"Absolutely. He is aware of that and has always been aware of that," Devils president and general manager Lou Lamoriello said Tuesday. "He could have come back even now if he wanted to."
The 10-time All-Star and four-time Vezina Trophy winner finished his career with St. Louis after a standout, two-decade run with New Jersey. A news conference was set for Thursday morning before the Blues return from the All-Star break to play Nashville.
"It's kind of sad to see a guy like him hang 'em up," said Brian Elliott, the Blues' All-Star goalie. "I'm sure it's a tough decision, but I was grateful to be on the same team with him if only for a little bit."
The 42-year-old Brodeur wrapped up his 22-year career with St. Louis after signing as a free agent on Dec. 2. He was 3-3 with a 2.87 goals-against average and in his final victory became the fifth-oldest goalie to post a shutout in a 3-0 win over Colorado on Dec. 29.
He last played on Jan. 2 in a loss at Anaheim and had not returned since being granted a one-week leave of absence on Jan. 14. Brodeur had dropped to third on the depth chart after Elliott returned from a knee injury, with 24-year-old Jake Allen sharing the position, but teammates are happy he'll still be around to help.
"It's an extremely smart move," forward Alexander Steen said. "All the experience and all that stuff is so valuable to have in an organization. That stuff spreads."
Lamoriello said he's been talking with the Brodeur the last several weeks, so the announcement was not a surprise. Lamoriello said it won't be long before the Devils retire his No. 30 and that there are no hard feelings Brodeur is sticking with St. Louis for now.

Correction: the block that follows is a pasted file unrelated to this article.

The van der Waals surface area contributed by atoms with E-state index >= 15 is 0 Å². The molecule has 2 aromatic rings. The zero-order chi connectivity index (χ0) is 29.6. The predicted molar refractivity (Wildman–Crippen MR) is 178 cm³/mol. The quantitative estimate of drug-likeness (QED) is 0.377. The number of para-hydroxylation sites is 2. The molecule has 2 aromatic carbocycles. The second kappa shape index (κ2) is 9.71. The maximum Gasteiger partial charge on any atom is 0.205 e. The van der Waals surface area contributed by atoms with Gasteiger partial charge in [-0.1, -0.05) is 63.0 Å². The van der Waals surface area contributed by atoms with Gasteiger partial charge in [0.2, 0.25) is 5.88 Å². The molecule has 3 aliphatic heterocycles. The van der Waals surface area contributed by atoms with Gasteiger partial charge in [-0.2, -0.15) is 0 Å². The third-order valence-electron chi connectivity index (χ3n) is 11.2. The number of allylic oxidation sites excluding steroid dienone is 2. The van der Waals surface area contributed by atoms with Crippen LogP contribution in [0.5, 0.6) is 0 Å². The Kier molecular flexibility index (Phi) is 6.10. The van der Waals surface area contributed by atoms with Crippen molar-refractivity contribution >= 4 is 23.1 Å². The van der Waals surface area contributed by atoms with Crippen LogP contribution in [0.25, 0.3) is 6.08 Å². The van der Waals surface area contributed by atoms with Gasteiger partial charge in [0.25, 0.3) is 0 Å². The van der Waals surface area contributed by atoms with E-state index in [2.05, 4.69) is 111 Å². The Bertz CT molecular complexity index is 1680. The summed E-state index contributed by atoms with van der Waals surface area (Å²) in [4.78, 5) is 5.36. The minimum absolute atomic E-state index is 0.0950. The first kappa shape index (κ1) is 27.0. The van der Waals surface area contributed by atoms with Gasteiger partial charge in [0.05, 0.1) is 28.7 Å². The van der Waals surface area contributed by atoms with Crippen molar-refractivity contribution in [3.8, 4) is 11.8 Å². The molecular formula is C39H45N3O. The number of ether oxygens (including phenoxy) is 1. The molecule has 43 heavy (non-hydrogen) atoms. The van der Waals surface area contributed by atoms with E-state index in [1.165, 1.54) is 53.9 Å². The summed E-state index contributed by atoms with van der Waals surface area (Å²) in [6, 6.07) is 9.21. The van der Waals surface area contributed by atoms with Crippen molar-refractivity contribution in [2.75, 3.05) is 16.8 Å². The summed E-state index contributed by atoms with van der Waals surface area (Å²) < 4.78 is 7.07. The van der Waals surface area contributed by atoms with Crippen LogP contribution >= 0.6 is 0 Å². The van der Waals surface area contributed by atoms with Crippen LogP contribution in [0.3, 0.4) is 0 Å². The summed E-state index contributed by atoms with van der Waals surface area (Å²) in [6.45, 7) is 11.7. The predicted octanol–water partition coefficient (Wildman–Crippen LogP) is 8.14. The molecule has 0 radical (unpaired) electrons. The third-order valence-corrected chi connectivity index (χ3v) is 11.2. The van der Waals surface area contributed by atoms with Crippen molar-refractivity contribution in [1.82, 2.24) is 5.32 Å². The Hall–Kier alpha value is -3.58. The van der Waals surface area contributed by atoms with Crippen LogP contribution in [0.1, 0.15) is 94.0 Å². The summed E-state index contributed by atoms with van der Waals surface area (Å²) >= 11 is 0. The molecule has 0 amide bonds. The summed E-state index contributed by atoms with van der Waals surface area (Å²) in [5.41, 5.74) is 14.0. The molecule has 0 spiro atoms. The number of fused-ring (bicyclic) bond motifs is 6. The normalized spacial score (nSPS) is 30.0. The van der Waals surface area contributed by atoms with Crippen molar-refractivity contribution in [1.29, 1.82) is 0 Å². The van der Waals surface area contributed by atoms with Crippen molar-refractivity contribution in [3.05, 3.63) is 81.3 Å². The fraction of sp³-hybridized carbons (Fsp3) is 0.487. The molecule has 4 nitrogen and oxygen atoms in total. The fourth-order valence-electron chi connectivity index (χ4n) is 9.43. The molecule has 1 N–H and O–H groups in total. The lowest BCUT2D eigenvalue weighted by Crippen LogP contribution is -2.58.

"It's something that he feels he would like to try and see," Lamoriello said. "He might even find out whether he likes this business or not. Who knows? There is no issue whatsoever."
Brodeur played his first 21 seasons with the Devils, who did not re-sign him after committing to Cory Schneider as the No. 1 goalie. Schneider said he was a little surprised about the announcement, calling it the end of an iconic career.
"Those kinds of players, like Marty and Jaromir (Jagr), they only come along so often," Schneider said. "The things that Marty did, I don't know if we will ever see again or it probably won't be for a long, long time."
The Montreal native was 691-397-176 with a 2.24 goals-against average, .912 save percentage and 125 shutouts in 1,266 career appearances. He holds regular-season NHL records for wins, games and minutes.
"I don't think he has to worry about losing those anytime soon," Elliott said. "It's just awesome to be able to stand on the same ice as a guy like that, especially when you look at the record books probably 50 years from now and you can be like, 'I played with that guy,' so it's cool."
Brodeur also holds post-season records for starts (204) and shutouts (24), and is second in wins (113). He appeared in 70 or more games in 10 consecutive seasons from 1997-98 to 2007-08.
He won three Stanley Cups with the Devils and was a two-time Olympic gold medallist with Team Canada in 2002 and 2010.
Devils centre Scott Gomez won two Stanley Cups with Brodeur and remembered a player so handy with the stick it prompted an NHL rule change. Jagr said having Brodeur in goal was like having an extra half defenceman who could start breakouts.
"So many new goaltenders come in the league and it's kind of incredible for him to adjust and stay in that game for such a long time," Jagr said. "I don't think anybody can do that again, in any sport. Maybe (Peyton) Manning if he keeps playing, because quarterback is that type of position."
AP Sports Writer Tom Canavan contributed to this report.